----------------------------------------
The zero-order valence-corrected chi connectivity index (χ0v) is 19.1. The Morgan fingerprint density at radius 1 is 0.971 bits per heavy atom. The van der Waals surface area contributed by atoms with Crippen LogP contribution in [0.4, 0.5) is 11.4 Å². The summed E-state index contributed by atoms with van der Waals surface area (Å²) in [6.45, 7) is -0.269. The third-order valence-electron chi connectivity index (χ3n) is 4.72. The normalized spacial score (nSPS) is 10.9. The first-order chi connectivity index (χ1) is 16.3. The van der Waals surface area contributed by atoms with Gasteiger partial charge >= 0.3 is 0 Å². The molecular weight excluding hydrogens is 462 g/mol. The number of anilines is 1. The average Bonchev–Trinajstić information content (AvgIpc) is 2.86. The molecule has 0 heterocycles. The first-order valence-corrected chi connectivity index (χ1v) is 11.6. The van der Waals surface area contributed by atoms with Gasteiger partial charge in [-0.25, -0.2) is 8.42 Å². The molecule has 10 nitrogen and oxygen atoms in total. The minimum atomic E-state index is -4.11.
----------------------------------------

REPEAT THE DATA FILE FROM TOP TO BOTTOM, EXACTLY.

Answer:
The zero-order valence-corrected chi connectivity index (χ0v) is 19.1. The Morgan fingerprint density at radius 1 is 0.971 bits per heavy atom. The van der Waals surface area contributed by atoms with Crippen LogP contribution in [0.4, 0.5) is 11.4 Å². The summed E-state index contributed by atoms with van der Waals surface area (Å²) in [6.45, 7) is -0.269. The third-order valence-electron chi connectivity index (χ3n) is 4.72. The normalized spacial score (nSPS) is 10.9. The first-order chi connectivity index (χ1) is 16.3. The van der Waals surface area contributed by atoms with Gasteiger partial charge >= 0.3 is 0 Å². The molecular weight excluding hydrogens is 462 g/mol. The number of anilines is 1. The average Bonchev–Trinajstić information content (AvgIpc) is 2.86. The molecule has 0 heterocycles. The first-order valence-corrected chi connectivity index (χ1v) is 11.6. The van der Waals surface area contributed by atoms with Gasteiger partial charge in [-0.25, -0.2) is 8.42 Å². The molecule has 10 nitrogen and oxygen atoms in total. The minimum atomic E-state index is -4.11.